Controversy over Wichita's proposed trash-hauling cooperative has entered the online world.
A website — mytrashmy choice.com — was launched Monday to drive opposition to the plan. A Facebook page and Twitter account by the same name have also been established.
The My Trash, My Choice movement is the work of Tyler Cooper and Matt Goolsby, who say the city's proposal removes a resident's ability to pick a hauler, reduces influence on customer service and allows the city to set the price.
"This definitely takes out free enterprise," said Cooper, 25, who is a Web and graphic designer.
Cooper and Goolsby are also two of six citizens scheduled to address the City Council today about the trash plan.
Under a proposal that first became public last month, the trash haulers would be formed into a cooperative.
Everyone in the city would have weekly trash service, bi-weekly curbside recycling and annual bulk waste pickup for a flat $20 monthly fee. The charge would show up on city water bills.
Cooper and Goolsby want trash service to remain as it is with about 20 companies competing for customer business. They hope the website — which includes a link for residents to post how much they pay for trash service — and social media outlets will help drive discussion.
"I'm really fed up with how intrusive City Hall wants to be in our lives," said Goolsby, 28.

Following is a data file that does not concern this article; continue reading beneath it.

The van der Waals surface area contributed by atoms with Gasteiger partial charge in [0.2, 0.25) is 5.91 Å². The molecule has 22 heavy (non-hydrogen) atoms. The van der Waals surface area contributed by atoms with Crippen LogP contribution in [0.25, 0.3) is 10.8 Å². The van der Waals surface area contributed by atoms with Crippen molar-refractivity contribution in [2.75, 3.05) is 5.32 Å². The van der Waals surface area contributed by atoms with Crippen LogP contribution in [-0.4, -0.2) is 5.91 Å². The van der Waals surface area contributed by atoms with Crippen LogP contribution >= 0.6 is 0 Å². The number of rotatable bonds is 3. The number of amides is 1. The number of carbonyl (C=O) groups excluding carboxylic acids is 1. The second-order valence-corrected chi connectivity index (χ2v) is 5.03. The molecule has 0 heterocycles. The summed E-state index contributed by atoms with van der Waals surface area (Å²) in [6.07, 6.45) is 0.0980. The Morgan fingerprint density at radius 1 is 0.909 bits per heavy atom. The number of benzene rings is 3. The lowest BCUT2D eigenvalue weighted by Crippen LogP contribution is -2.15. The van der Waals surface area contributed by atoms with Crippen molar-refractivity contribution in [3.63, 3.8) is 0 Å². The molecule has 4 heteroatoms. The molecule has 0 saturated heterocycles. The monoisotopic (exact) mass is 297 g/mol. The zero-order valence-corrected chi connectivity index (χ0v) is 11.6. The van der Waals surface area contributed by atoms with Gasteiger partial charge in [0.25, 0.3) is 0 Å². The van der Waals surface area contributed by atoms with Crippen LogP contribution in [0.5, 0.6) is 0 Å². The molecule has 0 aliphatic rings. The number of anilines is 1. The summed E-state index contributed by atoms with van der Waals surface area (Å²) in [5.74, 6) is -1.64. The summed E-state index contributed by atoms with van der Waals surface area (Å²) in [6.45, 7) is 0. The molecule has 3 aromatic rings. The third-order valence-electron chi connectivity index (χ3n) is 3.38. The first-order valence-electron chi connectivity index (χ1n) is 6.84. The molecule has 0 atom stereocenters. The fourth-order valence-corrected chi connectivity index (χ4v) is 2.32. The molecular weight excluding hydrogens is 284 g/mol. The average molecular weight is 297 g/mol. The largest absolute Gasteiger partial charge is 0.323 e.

Cooper said he pays about $45 per quarter now for trash and recycling service. Goolsby said he pays $60 quarterly and doesn't have recycling.
But both said this wasn't so much about the proposed $20 monthly charge as it was the freedom of choice.
"Even if the city would come back and say $10 for service," Cooper said, "the price will go up someday. And you'll have no choice but to pay it."
Goolsby said customer service would be hurt without the competition and with no direct line to the hauler providing service.
"Once my individual choice of provider is taken away," Goolsby said, "I lose altogether and City Hall wins."
The next step for the city's plan is to be presented at district advisory board meetings citywide, starting in early January. Goolsby, who has run unsuccessfully for mayor and City Council, is on District 4's advisory board.
"We're trying to encourage people to go to their (advisory board meetings) to engage their City Council members and tell them they don't want this," Goolsby said.